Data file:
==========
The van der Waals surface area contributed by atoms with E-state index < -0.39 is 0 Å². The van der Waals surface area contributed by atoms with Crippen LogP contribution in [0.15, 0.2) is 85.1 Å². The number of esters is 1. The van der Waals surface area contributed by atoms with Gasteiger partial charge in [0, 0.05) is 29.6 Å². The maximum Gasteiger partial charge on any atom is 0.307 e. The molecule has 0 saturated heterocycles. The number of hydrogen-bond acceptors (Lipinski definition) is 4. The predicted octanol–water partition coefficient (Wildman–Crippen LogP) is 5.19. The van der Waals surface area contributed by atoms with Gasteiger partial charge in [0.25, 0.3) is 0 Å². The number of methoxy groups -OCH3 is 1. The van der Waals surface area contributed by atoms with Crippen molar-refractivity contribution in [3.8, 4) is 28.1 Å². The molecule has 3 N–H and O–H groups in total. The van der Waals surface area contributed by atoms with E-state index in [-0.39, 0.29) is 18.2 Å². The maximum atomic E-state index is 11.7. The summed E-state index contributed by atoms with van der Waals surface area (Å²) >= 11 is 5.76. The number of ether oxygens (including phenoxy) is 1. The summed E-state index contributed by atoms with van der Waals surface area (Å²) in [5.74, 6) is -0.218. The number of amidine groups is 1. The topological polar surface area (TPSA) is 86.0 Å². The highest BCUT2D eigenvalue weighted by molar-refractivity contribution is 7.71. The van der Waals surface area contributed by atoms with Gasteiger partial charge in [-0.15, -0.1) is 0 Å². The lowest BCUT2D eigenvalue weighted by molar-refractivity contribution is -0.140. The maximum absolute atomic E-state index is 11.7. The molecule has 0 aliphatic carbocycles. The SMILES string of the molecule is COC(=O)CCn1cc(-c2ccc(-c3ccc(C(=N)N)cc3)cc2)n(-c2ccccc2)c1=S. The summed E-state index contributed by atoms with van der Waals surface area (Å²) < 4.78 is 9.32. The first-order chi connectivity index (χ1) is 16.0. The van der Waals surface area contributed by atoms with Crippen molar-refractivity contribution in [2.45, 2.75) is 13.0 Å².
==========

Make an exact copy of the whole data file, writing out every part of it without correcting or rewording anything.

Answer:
The van der Waals surface area contributed by atoms with E-state index < -0.39 is 0 Å². The van der Waals surface area contributed by atoms with Crippen LogP contribution in [0.15, 0.2) is 85.1 Å². The number of esters is 1. The van der Waals surface area contributed by atoms with Gasteiger partial charge in [0, 0.05) is 29.6 Å². The maximum Gasteiger partial charge on any atom is 0.307 e. The molecule has 0 saturated heterocycles. The number of hydrogen-bond acceptors (Lipinski definition) is 4. The predicted octanol–water partition coefficient (Wildman–Crippen LogP) is 5.19. The van der Waals surface area contributed by atoms with Gasteiger partial charge in [0.25, 0.3) is 0 Å². The number of methoxy groups -OCH3 is 1. The van der Waals surface area contributed by atoms with Crippen molar-refractivity contribution in [3.8, 4) is 28.1 Å². The molecule has 3 N–H and O–H groups in total. The van der Waals surface area contributed by atoms with E-state index in [-0.39, 0.29) is 18.2 Å². The maximum atomic E-state index is 11.7. The summed E-state index contributed by atoms with van der Waals surface area (Å²) >= 11 is 5.76. The number of ether oxygens (including phenoxy) is 1. The summed E-state index contributed by atoms with van der Waals surface area (Å²) in [5.74, 6) is -0.218. The number of amidine groups is 1. The topological polar surface area (TPSA) is 86.0 Å². The highest BCUT2D eigenvalue weighted by molar-refractivity contribution is 7.71. The van der Waals surface area contributed by atoms with Gasteiger partial charge in [-0.15, -0.1) is 0 Å². The lowest BCUT2D eigenvalue weighted by molar-refractivity contribution is -0.140. The maximum absolute atomic E-state index is 11.7. The molecule has 0 aliphatic carbocycles. The SMILES string of the molecule is COC(=O)CCn1cc(-c2ccc(-c3ccc(C(=N)N)cc3)cc2)n(-c2ccccc2)c1=S. The summed E-state index contributed by atoms with van der Waals surface area (Å²) < 4.78 is 9.32. The first-order chi connectivity index (χ1) is 16.0. The van der Waals surface area contributed by atoms with Crippen molar-refractivity contribution in [2.45, 2.75) is 13.0 Å².